You would think that by the eve of the First World War, Rudolf's horizon would have been rosy. But on the night of 29th September, 1913 he jumped, or fell, or was pushed off the night ferry taking him to England. He had enjoyed supper, gone back to his suite, laid his watch on the bedside table and given instructions to be called at 6.15am, in time to dock.

Ten days later, his remains were spotted in the North Sea. The fishermen who found him did not recover the corpse, merely emptied its pockets. The body was seen again a week later, but again not recovered, so there was never a post-mortem and he was only identifiable by the items in the pockets.

The majority view is that Rudolf committed suicide because of impending bankruptcy. A succession of expensive legal cases and a profligate lifestyle had eroded his fortune. Before embarking, he had left with his wife a bag with about one million pounds (in today's money) and instructions that it should remain unopened for seven days. This,apparently, was the only money left – his bank accounts were empty and his business had significant interest payments pending.

A minority believe that he was murdered by oil interests. The efficiency of his engine was well-known, as was another benefit - that diesels could run on a range of combustibles, including oils from vegetables and peanuts. Rudolf himself had even tried using coal dust as fuel.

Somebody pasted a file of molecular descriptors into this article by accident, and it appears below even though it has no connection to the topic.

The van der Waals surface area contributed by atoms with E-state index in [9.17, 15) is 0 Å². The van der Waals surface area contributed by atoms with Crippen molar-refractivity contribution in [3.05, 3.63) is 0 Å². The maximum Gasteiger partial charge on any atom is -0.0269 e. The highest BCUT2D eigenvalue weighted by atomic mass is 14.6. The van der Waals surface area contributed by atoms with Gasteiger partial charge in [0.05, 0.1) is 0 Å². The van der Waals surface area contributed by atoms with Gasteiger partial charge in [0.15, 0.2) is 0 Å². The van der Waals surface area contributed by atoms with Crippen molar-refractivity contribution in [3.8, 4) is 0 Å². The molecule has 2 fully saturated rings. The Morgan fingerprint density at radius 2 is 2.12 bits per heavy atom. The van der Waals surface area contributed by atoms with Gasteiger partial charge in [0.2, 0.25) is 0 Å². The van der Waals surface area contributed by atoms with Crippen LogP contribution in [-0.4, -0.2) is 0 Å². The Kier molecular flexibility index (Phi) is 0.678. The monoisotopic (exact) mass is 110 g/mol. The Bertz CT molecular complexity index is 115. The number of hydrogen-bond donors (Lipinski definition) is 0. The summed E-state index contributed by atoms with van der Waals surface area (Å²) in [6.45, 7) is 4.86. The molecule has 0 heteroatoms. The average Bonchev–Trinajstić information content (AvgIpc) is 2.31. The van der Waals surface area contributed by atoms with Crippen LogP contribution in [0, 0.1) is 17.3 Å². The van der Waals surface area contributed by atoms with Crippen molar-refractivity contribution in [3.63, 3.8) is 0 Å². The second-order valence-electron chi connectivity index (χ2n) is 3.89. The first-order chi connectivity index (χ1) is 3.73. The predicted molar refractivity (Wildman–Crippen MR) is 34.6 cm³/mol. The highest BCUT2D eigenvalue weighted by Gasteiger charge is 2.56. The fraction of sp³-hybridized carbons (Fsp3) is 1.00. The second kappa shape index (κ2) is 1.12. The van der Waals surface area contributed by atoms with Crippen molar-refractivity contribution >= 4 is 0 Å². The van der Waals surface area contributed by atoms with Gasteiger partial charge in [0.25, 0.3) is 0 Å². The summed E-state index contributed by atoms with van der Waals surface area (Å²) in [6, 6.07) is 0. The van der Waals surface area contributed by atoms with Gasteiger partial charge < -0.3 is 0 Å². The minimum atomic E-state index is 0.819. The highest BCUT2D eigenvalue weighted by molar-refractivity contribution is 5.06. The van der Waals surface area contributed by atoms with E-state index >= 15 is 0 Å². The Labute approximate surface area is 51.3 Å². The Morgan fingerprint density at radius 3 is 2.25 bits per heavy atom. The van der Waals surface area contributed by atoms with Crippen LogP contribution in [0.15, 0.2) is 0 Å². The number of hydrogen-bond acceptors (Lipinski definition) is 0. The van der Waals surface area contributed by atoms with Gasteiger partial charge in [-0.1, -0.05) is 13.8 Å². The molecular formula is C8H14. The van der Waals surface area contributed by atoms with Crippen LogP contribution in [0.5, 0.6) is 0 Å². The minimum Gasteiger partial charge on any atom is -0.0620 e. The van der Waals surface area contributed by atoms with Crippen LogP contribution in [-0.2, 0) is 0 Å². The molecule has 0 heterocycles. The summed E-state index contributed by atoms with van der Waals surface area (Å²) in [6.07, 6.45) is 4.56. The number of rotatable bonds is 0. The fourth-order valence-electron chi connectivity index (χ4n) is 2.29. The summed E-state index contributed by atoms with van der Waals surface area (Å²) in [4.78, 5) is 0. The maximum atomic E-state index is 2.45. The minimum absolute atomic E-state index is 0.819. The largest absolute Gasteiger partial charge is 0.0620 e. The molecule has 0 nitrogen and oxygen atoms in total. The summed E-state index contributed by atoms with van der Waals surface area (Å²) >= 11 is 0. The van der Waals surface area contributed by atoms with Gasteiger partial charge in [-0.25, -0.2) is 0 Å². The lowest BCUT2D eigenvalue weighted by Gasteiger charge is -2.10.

A third theory is rooted in the growing use of diesel engines in submarines and ships. In 1904, the French had been first to fit one in a submarine; in 1913, the Americans followed suit. The German navy too had developed a specialist diesel for its submarines: was Rudolf murdered by the Germans because he refused to give them exclusive rights? His trip to England, after all, was to negotiate the supply of diesel engines to the Royal Navy.

A recital on the Riepp organ -

Four minutes in the Allgäu -

A 15 minute biopic of Rudolph Diesel -

Day of the Diesels -

Johnny Diesel & The Injectors -